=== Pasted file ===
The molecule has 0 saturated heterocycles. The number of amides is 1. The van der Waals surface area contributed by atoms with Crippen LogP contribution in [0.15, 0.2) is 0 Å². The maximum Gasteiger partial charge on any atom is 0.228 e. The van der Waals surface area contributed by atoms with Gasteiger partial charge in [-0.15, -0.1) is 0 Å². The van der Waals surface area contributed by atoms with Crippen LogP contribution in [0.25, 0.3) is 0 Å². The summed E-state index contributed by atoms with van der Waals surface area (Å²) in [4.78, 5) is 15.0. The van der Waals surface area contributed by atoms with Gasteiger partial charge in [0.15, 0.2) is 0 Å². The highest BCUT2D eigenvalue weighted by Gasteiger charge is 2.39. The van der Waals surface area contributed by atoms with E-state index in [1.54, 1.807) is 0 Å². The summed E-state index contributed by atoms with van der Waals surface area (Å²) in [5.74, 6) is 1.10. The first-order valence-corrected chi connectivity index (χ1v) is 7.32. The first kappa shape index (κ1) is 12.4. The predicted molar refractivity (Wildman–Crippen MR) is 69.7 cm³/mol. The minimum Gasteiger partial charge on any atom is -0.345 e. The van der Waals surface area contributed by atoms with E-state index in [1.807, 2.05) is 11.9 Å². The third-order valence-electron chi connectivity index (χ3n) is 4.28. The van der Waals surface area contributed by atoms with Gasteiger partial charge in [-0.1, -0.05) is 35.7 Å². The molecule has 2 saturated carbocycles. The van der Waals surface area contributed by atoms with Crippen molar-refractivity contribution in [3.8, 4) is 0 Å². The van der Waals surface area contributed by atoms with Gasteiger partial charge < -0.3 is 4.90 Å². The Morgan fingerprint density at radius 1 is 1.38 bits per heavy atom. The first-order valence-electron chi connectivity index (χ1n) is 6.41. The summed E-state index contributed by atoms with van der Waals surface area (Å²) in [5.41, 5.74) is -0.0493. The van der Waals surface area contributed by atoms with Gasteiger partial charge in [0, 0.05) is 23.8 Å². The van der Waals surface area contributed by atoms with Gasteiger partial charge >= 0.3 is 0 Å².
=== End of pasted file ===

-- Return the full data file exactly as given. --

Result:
The molecule has 0 saturated heterocycles. The number of amides is 1. The van der Waals surface area contributed by atoms with Crippen LogP contribution in [0.15, 0.2) is 0 Å². The maximum Gasteiger partial charge on any atom is 0.228 e. The van der Waals surface area contributed by atoms with Gasteiger partial charge in [-0.15, -0.1) is 0 Å². The van der Waals surface area contributed by atoms with Crippen LogP contribution in [0.25, 0.3) is 0 Å². The summed E-state index contributed by atoms with van der Waals surface area (Å²) in [4.78, 5) is 15.0. The van der Waals surface area contributed by atoms with Gasteiger partial charge in [0.15, 0.2) is 0 Å². The highest BCUT2D eigenvalue weighted by Gasteiger charge is 2.39. The van der Waals surface area contributed by atoms with E-state index in [1.54, 1.807) is 0 Å². The summed E-state index contributed by atoms with van der Waals surface area (Å²) in [5.74, 6) is 1.10. The first-order valence-corrected chi connectivity index (χ1v) is 7.32. The first kappa shape index (κ1) is 12.4. The predicted molar refractivity (Wildman–Crippen MR) is 69.7 cm³/mol. The minimum Gasteiger partial charge on any atom is -0.345 e. The van der Waals surface area contributed by atoms with E-state index in [1.807, 2.05) is 11.9 Å². The third-order valence-electron chi connectivity index (χ3n) is 4.28. The van der Waals surface area contributed by atoms with Gasteiger partial charge in [-0.1, -0.05) is 35.7 Å². The molecule has 2 saturated carbocycles. The van der Waals surface area contributed by atoms with Crippen molar-refractivity contribution in [3.8, 4) is 0 Å². The van der Waals surface area contributed by atoms with Gasteiger partial charge < -0.3 is 4.90 Å². The Morgan fingerprint density at radius 1 is 1.38 bits per heavy atom. The first-order valence-electron chi connectivity index (χ1n) is 6.41. The summed E-state index contributed by atoms with van der Waals surface area (Å²) in [5.41, 5.74) is -0.0493. The van der Waals surface area contributed by atoms with Gasteiger partial charge in [0, 0.05) is 23.8 Å². The van der Waals surface area contributed by atoms with Gasteiger partial charge >= 0.3 is 0 Å².